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Murrow College of Communication at WSU

College Students Abuse Adderall To Study

As students prepare for final exams, many abuse the prescription drug Adderall.

Adderall is an amphetamine, prescribed to patients with ADHD to improve their focus. Because of this many students use it to improve their performance in classwork and exams.

We interviewed a WSU student who choice to remain anonymous. He said he frequently abuses his Adderall prescription to study, and sells to other students.

“It just makes me more focused, more motivated. It’s hard to reach that when I’m not on it,” he said.

A study sponsored by the National Institutes of Health found that in 2016, 9.9% of college students regularly used Adderall without a prescription.

While many think the pills are harmless, the side effects are alarming. The can include:

-Increased Blood Pressure

-Heart Palpitations


-Heart Attacks



The likelihood of these symptoms increase when users abuse the recommended dosage.

Research published by Dr. Kari Benson in Clinical Child and Family Psychology Review, found that using Adderall to study was counterproductive, as non users perform better academically than users.

Despite these developments, there’s still a black market for the drug on college campuses. The anonymous student said he says Adderall because it has high demand, and it’s hard to get caught.

“It’s so easy,” he said. “If it’s finals week people just hit me up and ask for it.”

He says he sells 10 to 15 pills out of every 30 pill vile he’s prescribed.

WSU Police has a hard time combating Adderall trade because of the lack of evidence. Assistant Police Chief Chris Hansen said they have to rely on tips or witnessing Adderall sales while investigating other business.

“You’re not gonna sit there and watch somebody doing an Adderall sale,” said Hansen. “There’s no outward evidence, such as the odor of Marijuana smoke. It makes it difficult.”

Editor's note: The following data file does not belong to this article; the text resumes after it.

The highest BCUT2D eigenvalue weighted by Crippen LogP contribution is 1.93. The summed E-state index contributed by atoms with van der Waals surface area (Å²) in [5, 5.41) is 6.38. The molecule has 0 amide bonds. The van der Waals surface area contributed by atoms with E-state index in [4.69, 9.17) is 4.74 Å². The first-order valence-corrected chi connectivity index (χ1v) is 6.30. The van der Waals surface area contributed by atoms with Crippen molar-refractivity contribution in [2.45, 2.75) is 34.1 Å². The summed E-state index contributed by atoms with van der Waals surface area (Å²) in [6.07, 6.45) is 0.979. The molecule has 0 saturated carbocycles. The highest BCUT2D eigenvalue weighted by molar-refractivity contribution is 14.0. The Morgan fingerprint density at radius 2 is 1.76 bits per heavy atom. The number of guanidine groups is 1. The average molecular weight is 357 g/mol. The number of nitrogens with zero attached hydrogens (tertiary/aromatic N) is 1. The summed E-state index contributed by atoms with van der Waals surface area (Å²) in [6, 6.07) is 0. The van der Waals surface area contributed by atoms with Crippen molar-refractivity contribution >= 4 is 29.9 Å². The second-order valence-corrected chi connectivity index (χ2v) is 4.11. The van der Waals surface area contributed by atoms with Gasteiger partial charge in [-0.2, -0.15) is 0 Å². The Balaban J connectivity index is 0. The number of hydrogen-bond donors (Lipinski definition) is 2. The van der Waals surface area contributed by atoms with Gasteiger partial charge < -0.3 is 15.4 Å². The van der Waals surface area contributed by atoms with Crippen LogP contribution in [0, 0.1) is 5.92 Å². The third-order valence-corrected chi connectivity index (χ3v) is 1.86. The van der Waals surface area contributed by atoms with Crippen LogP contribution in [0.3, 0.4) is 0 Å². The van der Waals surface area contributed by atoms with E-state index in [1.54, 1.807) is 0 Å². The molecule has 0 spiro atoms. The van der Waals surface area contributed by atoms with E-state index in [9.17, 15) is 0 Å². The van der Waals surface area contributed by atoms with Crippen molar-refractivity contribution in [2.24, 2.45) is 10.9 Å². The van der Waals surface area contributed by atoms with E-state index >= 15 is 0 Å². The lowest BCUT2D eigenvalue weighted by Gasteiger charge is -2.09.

Because of this, Hansen says the best way to prevent Adderall trafficking is through education.

WSU offers mandatory programs to all incoming freshman such as E-Chug and Booze Sex and Reality Checks.

For those who already suffer from addiction, WSU students founded Cougs 4 Recovery, a program that helps students live productive lives without giving into addiction.

“We tend to dehumanize substance abusers in our society,” said Dr. Noel Adam Vest, one of the co-founders of the organization. “When we can bring in people with shared experiences to help them, it offers so much more vitality to campus.”

WSU advises anyone who suffers from addiction to schedule a confidential assessment with Counseling and Psychological services to get them the help they need.



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Note: Murrow News is produced by students of the Edward R. Murrow College of Communication at Washington State University. Northwest Public Broadcasting proudly supports the work produced by these young journalists. 

If you have any issues/concerns please feel free to reach out to Instructor, Kanale Rhoden or Department Chair, Ben Shors.

©2019 Washington State University Board of Regents – Edward R. Murrow College of Communication. 

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